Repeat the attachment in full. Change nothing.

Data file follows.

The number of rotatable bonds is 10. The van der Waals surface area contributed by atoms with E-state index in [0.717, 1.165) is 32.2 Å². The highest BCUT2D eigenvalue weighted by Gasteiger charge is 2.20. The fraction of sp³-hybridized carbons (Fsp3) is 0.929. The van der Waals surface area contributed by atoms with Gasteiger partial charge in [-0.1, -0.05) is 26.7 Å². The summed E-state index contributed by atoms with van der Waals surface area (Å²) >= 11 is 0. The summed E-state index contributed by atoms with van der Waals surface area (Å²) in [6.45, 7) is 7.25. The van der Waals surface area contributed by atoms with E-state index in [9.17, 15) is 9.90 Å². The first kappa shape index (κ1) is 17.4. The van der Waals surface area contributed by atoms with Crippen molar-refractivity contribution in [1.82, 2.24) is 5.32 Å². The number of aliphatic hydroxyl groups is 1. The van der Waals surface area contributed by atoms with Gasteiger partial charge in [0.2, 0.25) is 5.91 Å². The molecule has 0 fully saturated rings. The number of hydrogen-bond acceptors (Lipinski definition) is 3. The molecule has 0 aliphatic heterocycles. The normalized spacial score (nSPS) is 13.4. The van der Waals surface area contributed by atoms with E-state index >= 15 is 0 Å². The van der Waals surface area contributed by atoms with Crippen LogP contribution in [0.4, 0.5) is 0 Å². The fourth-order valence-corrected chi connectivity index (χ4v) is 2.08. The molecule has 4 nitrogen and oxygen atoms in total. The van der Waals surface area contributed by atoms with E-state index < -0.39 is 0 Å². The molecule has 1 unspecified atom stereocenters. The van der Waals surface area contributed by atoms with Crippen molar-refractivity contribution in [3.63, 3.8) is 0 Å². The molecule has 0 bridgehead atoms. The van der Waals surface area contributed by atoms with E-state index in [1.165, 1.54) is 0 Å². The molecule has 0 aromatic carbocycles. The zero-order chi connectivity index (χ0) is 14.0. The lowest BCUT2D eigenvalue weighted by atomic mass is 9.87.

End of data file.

The number of rotatable bonds is 10. The van der Waals surface area contributed by atoms with E-state index in [0.717, 1.165) is 32.2 Å². The highest BCUT2D eigenvalue weighted by Gasteiger charge is 2.20. The fraction of sp³-hybridized carbons (Fsp3) is 0.929. The van der Waals surface area contributed by atoms with Gasteiger partial charge in [-0.1, -0.05) is 26.7 Å². The summed E-state index contributed by atoms with van der Waals surface area (Å²) >= 11 is 0. The summed E-state index contributed by atoms with van der Waals surface area (Å²) in [6.45, 7) is 7.25. The van der Waals surface area contributed by atoms with E-state index in [9.17, 15) is 9.90 Å². The first kappa shape index (κ1) is 17.4. The van der Waals surface area contributed by atoms with Crippen molar-refractivity contribution in [1.82, 2.24) is 5.32 Å². The number of aliphatic hydroxyl groups is 1. The van der Waals surface area contributed by atoms with Gasteiger partial charge in [0.2, 0.25) is 5.91 Å². The molecule has 0 fully saturated rings. The number of hydrogen-bond acceptors (Lipinski definition) is 3. The molecule has 0 aliphatic heterocycles. The normalized spacial score (nSPS) is 13.4. The van der Waals surface area contributed by atoms with E-state index >= 15 is 0 Å². The van der Waals surface area contributed by atoms with Crippen LogP contribution in [0.4, 0.5) is 0 Å². The fourth-order valence-corrected chi connectivity index (χ4v) is 2.08. The molecule has 4 nitrogen and oxygen atoms in total. The van der Waals surface area contributed by atoms with E-state index < -0.39 is 0 Å². The molecule has 1 unspecified atom stereocenters. The van der Waals surface area contributed by atoms with Crippen molar-refractivity contribution in [3.63, 3.8) is 0 Å². The molecule has 0 bridgehead atoms. The van der Waals surface area contributed by atoms with E-state index in [1.165, 1.54) is 0 Å². The molecule has 0 aromatic carbocycles. The zero-order chi connectivity index (χ0) is 14.0. The lowest BCUT2D eigenvalue weighted by atomic mass is 9.87.